To improve sustainability of polymers and to reduce carbon footprint, polymers from renewable resources are given significant attention due to the developing concern over environmental protection. The renewable materials are progressively used in many technical applications instead of short-term-use products. However, among other applications, the flame retardancy of such polymers needs to be improved for technical applications due to potential fire risk and their involvement in our daily life. To overcome this potential risk, various flame retardants (FRs) compounds based on conventional and non-conventional approaches such as inorganic FRs, nitrogen-based FRs, halogenated FRs and nanofillers were synthesized. However, most of the conventional FRs are non-biodegradable and if disposed in the landfill, microorganisms in the soil or water cannot degrade them. Hence, they remain in the environment for long time and may find their way not only in the food chain but can also easily attach to any airborne particle and can travel distances and may end up in freshwater, food products, ecosystems, or even can be inhaled if they are present in the air. Furthermore, it is not a good choice to use non-biodegradable FRs in biodegradable polymers such as polylactic acid (PLA). Therefore, the goal of this review paper is to promote the use of biodegradable and bio-based compounds for flame retardants used in polymeric materials. Full article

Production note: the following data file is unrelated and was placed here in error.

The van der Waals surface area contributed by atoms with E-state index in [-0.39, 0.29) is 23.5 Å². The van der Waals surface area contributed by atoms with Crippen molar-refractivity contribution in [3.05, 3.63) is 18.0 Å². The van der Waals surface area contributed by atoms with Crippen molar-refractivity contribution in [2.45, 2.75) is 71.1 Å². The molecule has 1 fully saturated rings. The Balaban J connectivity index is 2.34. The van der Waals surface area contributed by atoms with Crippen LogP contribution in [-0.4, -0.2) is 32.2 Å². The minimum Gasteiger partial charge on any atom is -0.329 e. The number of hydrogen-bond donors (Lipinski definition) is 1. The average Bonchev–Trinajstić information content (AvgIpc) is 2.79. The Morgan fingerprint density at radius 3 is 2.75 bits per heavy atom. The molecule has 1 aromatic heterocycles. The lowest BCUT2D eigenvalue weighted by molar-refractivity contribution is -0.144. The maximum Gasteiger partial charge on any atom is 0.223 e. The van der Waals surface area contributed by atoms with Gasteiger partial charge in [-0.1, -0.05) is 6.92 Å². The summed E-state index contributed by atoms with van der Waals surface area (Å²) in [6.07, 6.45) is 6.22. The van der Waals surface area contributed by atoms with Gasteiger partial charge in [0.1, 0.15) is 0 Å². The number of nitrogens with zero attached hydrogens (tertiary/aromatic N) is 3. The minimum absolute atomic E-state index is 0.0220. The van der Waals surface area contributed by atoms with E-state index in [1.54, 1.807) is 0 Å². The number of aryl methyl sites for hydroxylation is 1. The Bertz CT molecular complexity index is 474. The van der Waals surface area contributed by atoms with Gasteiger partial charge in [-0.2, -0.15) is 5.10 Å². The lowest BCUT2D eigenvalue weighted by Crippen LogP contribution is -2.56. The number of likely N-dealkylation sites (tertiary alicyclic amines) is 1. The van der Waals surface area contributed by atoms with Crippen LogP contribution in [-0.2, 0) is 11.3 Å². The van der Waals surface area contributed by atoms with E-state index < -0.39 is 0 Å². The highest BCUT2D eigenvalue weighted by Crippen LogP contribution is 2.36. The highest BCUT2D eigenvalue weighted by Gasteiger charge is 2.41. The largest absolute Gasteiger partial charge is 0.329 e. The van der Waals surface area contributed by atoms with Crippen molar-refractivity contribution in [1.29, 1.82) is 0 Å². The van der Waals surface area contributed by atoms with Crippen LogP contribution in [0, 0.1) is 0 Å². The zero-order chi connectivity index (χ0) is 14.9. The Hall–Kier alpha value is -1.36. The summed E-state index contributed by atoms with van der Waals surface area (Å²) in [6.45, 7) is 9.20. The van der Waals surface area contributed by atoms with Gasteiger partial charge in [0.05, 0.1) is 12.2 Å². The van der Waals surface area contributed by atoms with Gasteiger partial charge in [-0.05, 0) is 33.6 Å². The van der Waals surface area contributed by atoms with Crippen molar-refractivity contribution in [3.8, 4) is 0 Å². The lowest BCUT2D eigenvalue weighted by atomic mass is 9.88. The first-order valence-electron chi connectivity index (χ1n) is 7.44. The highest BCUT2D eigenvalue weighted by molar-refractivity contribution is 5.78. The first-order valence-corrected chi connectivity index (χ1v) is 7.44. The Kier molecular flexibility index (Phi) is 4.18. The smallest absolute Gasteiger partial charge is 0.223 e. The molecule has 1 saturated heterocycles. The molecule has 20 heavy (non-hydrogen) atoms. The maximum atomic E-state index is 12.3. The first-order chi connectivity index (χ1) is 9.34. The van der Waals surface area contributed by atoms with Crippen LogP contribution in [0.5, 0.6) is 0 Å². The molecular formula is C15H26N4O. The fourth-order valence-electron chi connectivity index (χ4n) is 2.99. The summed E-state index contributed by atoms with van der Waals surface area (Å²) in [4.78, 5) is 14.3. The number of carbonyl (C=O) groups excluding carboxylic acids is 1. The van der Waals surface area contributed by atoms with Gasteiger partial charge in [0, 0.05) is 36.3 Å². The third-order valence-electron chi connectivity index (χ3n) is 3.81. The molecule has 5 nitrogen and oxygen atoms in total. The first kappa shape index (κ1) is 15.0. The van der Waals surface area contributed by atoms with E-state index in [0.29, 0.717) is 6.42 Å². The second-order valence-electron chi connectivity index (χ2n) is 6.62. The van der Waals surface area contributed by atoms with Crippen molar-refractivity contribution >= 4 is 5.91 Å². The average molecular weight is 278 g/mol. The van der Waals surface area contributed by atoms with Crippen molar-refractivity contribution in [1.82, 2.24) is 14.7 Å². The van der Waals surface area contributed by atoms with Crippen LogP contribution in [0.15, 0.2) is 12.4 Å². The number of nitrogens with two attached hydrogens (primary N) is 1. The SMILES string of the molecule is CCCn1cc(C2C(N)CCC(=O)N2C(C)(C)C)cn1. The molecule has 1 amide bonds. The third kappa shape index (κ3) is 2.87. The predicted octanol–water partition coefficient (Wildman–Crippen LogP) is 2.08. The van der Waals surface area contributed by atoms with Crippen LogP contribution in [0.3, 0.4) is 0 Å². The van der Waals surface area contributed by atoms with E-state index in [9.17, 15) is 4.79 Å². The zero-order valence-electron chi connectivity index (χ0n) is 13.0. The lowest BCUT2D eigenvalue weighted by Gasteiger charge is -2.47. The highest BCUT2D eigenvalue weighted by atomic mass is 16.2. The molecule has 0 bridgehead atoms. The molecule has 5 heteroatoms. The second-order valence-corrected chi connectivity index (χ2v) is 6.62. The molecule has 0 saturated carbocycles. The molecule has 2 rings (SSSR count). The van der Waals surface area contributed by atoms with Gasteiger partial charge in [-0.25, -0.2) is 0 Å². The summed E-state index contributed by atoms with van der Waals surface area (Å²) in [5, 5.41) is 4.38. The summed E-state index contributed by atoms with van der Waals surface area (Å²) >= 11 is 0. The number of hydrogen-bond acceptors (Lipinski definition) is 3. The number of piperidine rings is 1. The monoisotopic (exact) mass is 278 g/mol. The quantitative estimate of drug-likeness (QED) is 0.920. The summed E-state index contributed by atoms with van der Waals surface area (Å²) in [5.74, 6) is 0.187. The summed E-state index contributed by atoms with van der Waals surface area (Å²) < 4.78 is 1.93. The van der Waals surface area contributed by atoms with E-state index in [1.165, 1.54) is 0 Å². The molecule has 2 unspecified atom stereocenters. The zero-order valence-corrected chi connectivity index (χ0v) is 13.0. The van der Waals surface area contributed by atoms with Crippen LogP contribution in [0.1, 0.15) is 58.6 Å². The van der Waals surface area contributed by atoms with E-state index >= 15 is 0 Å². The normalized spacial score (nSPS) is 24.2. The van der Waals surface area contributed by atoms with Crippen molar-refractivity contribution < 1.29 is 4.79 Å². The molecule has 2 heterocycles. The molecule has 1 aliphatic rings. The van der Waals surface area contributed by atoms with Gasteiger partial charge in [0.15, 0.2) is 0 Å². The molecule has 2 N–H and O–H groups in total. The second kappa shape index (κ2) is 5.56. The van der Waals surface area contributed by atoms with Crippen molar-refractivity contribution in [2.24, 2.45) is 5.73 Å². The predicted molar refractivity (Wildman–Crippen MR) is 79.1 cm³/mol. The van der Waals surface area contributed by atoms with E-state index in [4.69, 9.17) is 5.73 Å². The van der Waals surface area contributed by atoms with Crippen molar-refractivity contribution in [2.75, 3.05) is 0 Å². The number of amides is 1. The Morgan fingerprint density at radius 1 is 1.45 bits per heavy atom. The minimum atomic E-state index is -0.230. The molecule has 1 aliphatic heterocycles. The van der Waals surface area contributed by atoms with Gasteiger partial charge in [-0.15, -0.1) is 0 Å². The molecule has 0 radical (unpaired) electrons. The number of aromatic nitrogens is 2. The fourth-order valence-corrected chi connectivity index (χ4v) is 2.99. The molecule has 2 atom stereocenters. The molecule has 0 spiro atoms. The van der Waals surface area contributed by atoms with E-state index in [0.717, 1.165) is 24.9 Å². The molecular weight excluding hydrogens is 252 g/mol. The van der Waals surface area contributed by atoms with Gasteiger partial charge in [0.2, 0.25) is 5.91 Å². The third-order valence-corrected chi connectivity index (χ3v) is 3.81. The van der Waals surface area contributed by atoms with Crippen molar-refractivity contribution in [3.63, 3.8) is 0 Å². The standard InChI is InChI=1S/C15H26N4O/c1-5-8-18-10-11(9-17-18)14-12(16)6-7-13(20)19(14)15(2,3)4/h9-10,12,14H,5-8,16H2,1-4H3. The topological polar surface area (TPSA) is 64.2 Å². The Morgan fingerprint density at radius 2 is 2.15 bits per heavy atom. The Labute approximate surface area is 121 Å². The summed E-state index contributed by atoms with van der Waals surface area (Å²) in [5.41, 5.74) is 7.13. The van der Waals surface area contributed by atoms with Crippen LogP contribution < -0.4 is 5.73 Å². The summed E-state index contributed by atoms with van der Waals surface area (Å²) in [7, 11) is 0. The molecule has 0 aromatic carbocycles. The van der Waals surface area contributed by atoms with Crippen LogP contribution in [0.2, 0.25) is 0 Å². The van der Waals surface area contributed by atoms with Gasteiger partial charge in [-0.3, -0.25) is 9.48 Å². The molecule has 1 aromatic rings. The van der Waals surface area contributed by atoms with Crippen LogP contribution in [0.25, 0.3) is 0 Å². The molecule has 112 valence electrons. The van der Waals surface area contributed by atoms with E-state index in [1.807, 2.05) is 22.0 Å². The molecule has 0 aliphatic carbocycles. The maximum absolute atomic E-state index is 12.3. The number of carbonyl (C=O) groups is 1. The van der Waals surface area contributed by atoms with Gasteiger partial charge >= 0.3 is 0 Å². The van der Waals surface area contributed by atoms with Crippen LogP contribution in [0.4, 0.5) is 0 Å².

(This article belongs to the Special Issue Biodegradable Polyesters: From Synthesis to Application)